December 4, 2022

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A new mechanism for virus immune escape

A new mechanism for virus immune escape

 

A new mechanism for virus immune escape. A research team from China Fudan University School of Medicine discovered a new mechanism for virus immune escape.

The human immune response includes innate immunity and adaptive immunity. When a pathogen invades the host, it first initiates an innate immune response. Among them, type I interferon and its regulated signal pathway play a major role in antiviral immunity.

IFNβ can activate the JAK-STAT pathway and promote the expression of a large number of inflammatory factors such as TNFα and IL-6, thereby initiating the body’s antiviral immune response.

 A new mechanism for virus immune escape

 

Recently, Dapeng Yan’s team from the Department of Immunology, School of Basic Medicine, Fudan University published a research paper titled β-arrestin 2 as an activator of cGAS-STING signaling and target of viral immune evasion in Nature communications.

This study revealed that β-arrestin 2 regulates the molecular mechanism of type I interferon pathway through cGAS, and the virus achieves its immune escape by degrading β-arrestin 2.

 

Yan Dapeng’s group found that β-arrestin 2 promotes the expression of IFNβ, the activation of type I interferon signaling pathway and the antiviral immunity of mice. In mechanism, β-arrestin 2 directly binds to cGAS and promotes the combination of cGAS and DNA and the production of cGAMP. The deacetylation of β-arrestin 2 in infection is the basis for its anti-infective function. In the early stage of viral infection, β-arrestin 2 is rapidly deacetylated and activated to exert its anti-infective function; while in the late stage of infection, β-arrestin 2 can be induced by the virus, ubiquitinated and degraded, helping the virus to achieve immunity escape.

However, the magic is one foot high, and the road is high. Further studies have found that the anti-heart failure drug Carvedilol can promote the deacetylation of β-arrestin 2 and inhibit the degradation of β-arrestin 2, and regulate type I by stabilizing β-arrestin 2 The interferon signaling pathway and the antiviral immunity of mice suggest that it can be used as a potential antiviral drug.

Researchers found that during viral infection β-arrestin 2 can promote the expression of IFNβ and the phosphorylation of key proteins TBK1, IRF3, IRF7, STING in the type I interferon signaling pathway, and the phosphorylation of P65, P38, JNK, ERK The level has no effect, which means that β-arrestin 2 mainly acts on the type I interferon signaling pathway during viral infection.

At the same time, the antiviral response of Arrb 2 -/- mice was significantly weaker than that of wild-type mice. In order to further clarify the mechanism of β-arrestin 2 regulating the type I interferon signaling pathway, the researchers found that β-arrestin 2 can directly bind to cGAS through immunoprecipitation and GST-pull down experiments.

As a signal sensor, cGAS can recognize double-stranded DNA and change its own conformation during virus infection, thereby promoting the synthesis of AMP and GMP into cGAMP, which can be recognized by STING, thereby activating downstream signaling pathways. The researchers found that β-arrestin 2 can not only promote the recognition of DNA by cGAS, but also promote the production of cGAMP, and promote the activation of downstream signal pathways.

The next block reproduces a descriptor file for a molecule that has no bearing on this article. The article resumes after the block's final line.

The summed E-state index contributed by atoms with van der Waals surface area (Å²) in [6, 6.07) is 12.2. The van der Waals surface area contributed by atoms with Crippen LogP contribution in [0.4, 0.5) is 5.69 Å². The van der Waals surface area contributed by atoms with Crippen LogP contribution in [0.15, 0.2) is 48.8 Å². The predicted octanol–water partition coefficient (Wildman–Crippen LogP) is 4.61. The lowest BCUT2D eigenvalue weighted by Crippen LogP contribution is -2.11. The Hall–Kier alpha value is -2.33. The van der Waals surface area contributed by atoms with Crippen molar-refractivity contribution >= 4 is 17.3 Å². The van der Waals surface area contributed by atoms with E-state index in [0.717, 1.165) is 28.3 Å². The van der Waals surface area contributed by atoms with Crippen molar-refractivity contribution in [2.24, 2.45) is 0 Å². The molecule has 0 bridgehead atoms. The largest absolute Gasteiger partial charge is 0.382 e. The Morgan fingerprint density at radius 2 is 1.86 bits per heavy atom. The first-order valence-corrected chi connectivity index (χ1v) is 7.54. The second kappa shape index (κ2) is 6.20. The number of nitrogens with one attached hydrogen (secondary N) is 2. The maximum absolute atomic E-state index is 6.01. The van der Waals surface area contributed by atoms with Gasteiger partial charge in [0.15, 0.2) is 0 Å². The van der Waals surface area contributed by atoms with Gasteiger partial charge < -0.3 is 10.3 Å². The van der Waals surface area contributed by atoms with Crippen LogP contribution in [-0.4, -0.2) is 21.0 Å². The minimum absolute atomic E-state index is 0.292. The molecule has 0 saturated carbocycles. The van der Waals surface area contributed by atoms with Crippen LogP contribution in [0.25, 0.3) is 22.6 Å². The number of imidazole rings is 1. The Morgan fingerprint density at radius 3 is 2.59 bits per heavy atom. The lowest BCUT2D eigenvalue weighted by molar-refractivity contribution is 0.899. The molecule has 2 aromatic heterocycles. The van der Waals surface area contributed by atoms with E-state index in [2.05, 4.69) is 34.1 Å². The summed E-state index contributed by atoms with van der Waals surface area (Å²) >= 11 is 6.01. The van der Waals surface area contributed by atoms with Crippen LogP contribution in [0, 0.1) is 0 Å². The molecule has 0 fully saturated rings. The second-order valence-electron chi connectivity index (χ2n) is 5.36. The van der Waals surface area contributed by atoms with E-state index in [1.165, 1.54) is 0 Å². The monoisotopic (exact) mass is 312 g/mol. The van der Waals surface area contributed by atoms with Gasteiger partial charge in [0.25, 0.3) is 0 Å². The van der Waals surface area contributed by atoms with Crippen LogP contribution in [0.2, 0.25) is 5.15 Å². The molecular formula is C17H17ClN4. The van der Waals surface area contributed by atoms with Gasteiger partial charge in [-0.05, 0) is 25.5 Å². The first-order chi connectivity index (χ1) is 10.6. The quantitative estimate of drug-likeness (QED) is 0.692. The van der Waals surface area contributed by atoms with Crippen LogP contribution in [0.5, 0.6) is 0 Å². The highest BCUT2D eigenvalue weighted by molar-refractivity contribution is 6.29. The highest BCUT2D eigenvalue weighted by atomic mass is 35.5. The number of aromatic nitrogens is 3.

Interestingly, viral infection can degrade β-arrestin 2. The researchers screened an interesting site by mass spectrometry—Lysine 171 (Lys171). This site can be both acetylated and ubiquitinated. In order to explore the effects of acetylation and ubiquitination on β-arrestin 2 function, the researchers constructed two point mutations K171R (no acetylation and no ubiquitination) and K171Q (simulating the state of continuous acetylation).

The results showed that K171R further promoted the expression of IFNβ, the activation of type I interferon signaling pathway and the function of cGAS, while K171Q completely lost β-arrestin 2’s function during viral infection. It can be seen that the deacetylation of β-arrestin 2 lysine at position 171 is a prerequisite for its function.

More interestingly, the point mutations K171R and K171Q of β-arrestin 2 did not degrade during infection, indicating that lysine 171 may also be the key site for β-arrestin 2 degradation.

In order to further clarify the mutual regulation of deacetylation and ubiquitination, the researchers tested the ubiquitination and deacetylation levels of β-arrestin 2 in different time periods, and found that β-arrestin 2 was already in the early stage of infection (1 hour) A very significant deacetylation occurred, and in the late stage of infection (12 hours), β-arrestin 2 began to undergo ubiquitination, and at the same time it also began to degrade.

Therefore, β-arrestin 2 undergoes deacetylation first and then ubiquitination. It is worth mentioning that although β-arrestin 2 is degraded in the later stage of infection, it always maintains low expression and exerts antiviral function.

 

 

(source:internet, reference only)

 


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